Complete answer thus has been given to the issue raised. On the basic of dictum noted above suit filed by Nagesh Kumar Singh is clearly barred as here also prayer is for mandatory injunction to make payment of arrears of salary and future salary which became due, which is clearly barred by the provisions of Section 38 (3) (b) of Specific Relief Act, and Section 41 (h) of Specific Relief Act, as damage are assesable and claim could have been examined under U.P. Act No. 24 of 1971. Nagesh Kumar  Singh is not at all entitled for perpetual injunction in view of Section 38 and 41 of Specific Relief Act, as perpetual injunction may be granted to the plaintiff to prevent breach of an obligation existing in his favour, whether expressly or by implication. Here there is no obligation existing in favour of plaintiff either expressly or by implication, his appointment being void on the face of it, consequently  no temporary injunction was permissible in view of the State Amendment In order 39 Rule 2, sub-Rule 2 proviso and that too without there being prayer for declaration that appointment of Nagesh Kumar Singh was valid.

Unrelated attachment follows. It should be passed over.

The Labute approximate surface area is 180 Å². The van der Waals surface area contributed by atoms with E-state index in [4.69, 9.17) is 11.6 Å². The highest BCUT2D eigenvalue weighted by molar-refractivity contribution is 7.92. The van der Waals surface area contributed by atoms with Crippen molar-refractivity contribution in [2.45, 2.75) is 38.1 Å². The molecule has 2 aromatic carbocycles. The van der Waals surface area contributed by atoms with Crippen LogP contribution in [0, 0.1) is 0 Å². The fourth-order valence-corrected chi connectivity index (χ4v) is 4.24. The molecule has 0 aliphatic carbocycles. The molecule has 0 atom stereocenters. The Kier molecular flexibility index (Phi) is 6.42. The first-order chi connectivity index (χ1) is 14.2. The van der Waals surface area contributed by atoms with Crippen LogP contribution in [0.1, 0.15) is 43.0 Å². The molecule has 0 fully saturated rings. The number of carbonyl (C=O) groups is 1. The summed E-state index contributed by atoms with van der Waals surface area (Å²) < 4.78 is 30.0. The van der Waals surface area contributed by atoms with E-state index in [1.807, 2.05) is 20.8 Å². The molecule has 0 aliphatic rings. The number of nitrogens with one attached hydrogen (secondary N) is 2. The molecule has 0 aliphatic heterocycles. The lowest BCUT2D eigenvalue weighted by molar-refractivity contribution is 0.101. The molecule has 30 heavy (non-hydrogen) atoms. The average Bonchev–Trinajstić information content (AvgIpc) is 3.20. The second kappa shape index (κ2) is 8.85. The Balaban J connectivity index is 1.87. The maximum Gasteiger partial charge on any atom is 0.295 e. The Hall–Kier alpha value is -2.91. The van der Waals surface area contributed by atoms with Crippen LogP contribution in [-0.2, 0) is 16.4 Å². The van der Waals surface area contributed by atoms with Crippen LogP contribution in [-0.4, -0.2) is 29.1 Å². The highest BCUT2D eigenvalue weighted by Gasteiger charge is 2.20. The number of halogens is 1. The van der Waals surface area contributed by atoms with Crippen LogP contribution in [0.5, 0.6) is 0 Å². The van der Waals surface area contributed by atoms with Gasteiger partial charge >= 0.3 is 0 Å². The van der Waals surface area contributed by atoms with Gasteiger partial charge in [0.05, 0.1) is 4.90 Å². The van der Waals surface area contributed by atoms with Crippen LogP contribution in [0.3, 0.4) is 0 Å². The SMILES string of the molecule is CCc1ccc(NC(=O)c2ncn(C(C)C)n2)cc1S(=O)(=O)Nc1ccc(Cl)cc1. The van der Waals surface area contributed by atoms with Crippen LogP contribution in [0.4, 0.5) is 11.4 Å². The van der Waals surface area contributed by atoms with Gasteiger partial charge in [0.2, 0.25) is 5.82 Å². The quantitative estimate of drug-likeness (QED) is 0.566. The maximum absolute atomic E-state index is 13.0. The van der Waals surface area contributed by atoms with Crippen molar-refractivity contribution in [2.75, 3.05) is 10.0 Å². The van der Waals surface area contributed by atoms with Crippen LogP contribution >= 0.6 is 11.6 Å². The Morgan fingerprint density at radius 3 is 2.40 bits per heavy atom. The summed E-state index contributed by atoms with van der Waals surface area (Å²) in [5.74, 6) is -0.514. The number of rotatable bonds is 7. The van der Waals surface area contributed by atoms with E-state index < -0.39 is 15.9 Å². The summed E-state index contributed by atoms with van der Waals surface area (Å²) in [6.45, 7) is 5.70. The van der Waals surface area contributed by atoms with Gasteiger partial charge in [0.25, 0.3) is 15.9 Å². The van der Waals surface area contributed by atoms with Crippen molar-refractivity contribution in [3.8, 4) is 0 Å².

In spite of the fact that Civil Suit was not maintainable, injunction has been prayed for and Civil Judge (Senior Division) ignoring mandate of the Full Bench of this Court which was placed before him and referred to above by placing reliance on judgement which were not at all applicable or attracted in the facts of the present case in respect of deemed approval, proceeded to pass order of injunction. Said injunction could not have been passed on any count. Assuming for a moment that Civil Judge had authority to pass order of injunction then in that event bounden duty was cast upon him to see as to whether appointment which has been made is valid or not i.e. as per the provisions of U.P. Act No. V of 1982. Civil Judge (Senior Division) has proceeded on presumption that there is inaction on the part of the District Inspector of Schools as such everything is correct and valid and he has authority to issue mandatory injunction for giving direction for payment of salary. Civil Judge (Senior Division) in the fact and circumstances of the present case has totally transgressed and overstepped jurisdiction by giving directions for making payment of salary and not adverting on this aspect of the matter as to whether appointment which has been made by the Committee of Management of the institution on the substantive post of the Lecturer in History was void on the face of it, or not inasmuch as on the said date the Committee of Management has no authority to make appointment. Injunction order passed was clearly unsustainable and based on totally erroneous ground. Once appointment is void on the face of it then by no stretch of imagination prayer which has been made in the suit can be accorded even ultimately, as such suit in question as it has been framed and drawn is clearly held  not to be maintainable and injunction which has been accorded could not at all have been accorded.